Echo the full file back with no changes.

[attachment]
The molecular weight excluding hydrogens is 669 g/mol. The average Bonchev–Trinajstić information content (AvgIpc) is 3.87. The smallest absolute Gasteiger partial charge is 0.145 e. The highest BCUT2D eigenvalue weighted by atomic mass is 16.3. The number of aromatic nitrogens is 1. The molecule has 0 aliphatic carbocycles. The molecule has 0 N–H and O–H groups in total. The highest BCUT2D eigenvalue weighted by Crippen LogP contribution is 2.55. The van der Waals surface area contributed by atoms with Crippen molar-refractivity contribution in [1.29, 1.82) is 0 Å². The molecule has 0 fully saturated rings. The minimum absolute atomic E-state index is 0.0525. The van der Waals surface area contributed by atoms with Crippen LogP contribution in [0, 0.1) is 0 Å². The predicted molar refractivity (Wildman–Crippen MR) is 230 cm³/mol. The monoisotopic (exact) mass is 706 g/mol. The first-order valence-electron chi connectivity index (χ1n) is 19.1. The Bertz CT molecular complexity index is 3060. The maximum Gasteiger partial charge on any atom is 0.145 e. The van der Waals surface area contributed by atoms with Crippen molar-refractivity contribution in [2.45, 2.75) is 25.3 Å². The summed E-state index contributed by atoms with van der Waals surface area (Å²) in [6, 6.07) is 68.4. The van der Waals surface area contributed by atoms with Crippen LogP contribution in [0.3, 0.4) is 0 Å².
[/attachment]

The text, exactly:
The molecular weight excluding hydrogens is 669 g/mol. The average Bonchev–Trinajstić information content (AvgIpc) is 3.87. The smallest absolute Gasteiger partial charge is 0.145 e. The highest BCUT2D eigenvalue weighted by atomic mass is 16.3. The number of aromatic nitrogens is 1. The molecule has 0 aliphatic carbocycles. The molecule has 0 N–H and O–H groups in total. The highest BCUT2D eigenvalue weighted by Crippen LogP contribution is 2.55. The van der Waals surface area contributed by atoms with Crippen molar-refractivity contribution in [1.29, 1.82) is 0 Å². The molecule has 0 fully saturated rings. The minimum absolute atomic E-state index is 0.0525. The van der Waals surface area contributed by atoms with Crippen LogP contribution in [0, 0.1) is 0 Å². The predicted molar refractivity (Wildman–Crippen MR) is 230 cm³/mol. The monoisotopic (exact) mass is 706 g/mol. The first-order valence-electron chi connectivity index (χ1n) is 19.1. The Bertz CT molecular complexity index is 3060. The maximum Gasteiger partial charge on any atom is 0.145 e. The van der Waals surface area contributed by atoms with Crippen molar-refractivity contribution in [2.45, 2.75) is 25.3 Å². The summed E-state index contributed by atoms with van der Waals surface area (Å²) in [6, 6.07) is 68.4. The van der Waals surface area contributed by atoms with Crippen LogP contribution in [0.3, 0.4) is 0 Å².